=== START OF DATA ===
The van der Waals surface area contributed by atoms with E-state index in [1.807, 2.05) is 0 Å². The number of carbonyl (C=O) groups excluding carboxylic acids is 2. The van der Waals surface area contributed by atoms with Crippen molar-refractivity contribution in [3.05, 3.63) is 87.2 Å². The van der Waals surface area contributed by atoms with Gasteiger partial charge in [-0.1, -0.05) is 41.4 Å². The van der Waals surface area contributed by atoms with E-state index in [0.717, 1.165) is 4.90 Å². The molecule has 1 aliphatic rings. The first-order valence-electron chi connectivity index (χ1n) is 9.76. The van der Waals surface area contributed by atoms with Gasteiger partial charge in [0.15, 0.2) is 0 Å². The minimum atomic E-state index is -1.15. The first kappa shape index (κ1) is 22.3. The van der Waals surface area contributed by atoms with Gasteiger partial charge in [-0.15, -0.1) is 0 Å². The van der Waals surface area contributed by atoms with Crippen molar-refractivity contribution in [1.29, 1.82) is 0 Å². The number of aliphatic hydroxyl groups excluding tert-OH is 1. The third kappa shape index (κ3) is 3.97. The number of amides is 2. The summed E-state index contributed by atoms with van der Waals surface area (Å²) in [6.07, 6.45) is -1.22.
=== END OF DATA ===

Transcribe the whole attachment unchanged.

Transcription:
The van der Waals surface area contributed by atoms with E-state index in [1.807, 2.05) is 0 Å². The number of carbonyl (C=O) groups excluding carboxylic acids is 2. The van der Waals surface area contributed by atoms with Crippen molar-refractivity contribution in [3.05, 3.63) is 87.2 Å². The van der Waals surface area contributed by atoms with Gasteiger partial charge in [-0.1, -0.05) is 41.4 Å². The van der Waals surface area contributed by atoms with E-state index in [0.717, 1.165) is 4.90 Å². The molecule has 1 aliphatic rings. The first-order valence-electron chi connectivity index (χ1n) is 9.76. The van der Waals surface area contributed by atoms with Gasteiger partial charge in [0.15, 0.2) is 0 Å². The minimum atomic E-state index is -1.15. The first kappa shape index (κ1) is 22.3. The van der Waals surface area contributed by atoms with Gasteiger partial charge in [-0.15, -0.1) is 0 Å². The van der Waals surface area contributed by atoms with Crippen molar-refractivity contribution in [1.29, 1.82) is 0 Å². The number of aliphatic hydroxyl groups excluding tert-OH is 1. The third kappa shape index (κ3) is 3.97. The number of amides is 2. The summed E-state index contributed by atoms with van der Waals surface area (Å²) in [6.07, 6.45) is -1.22.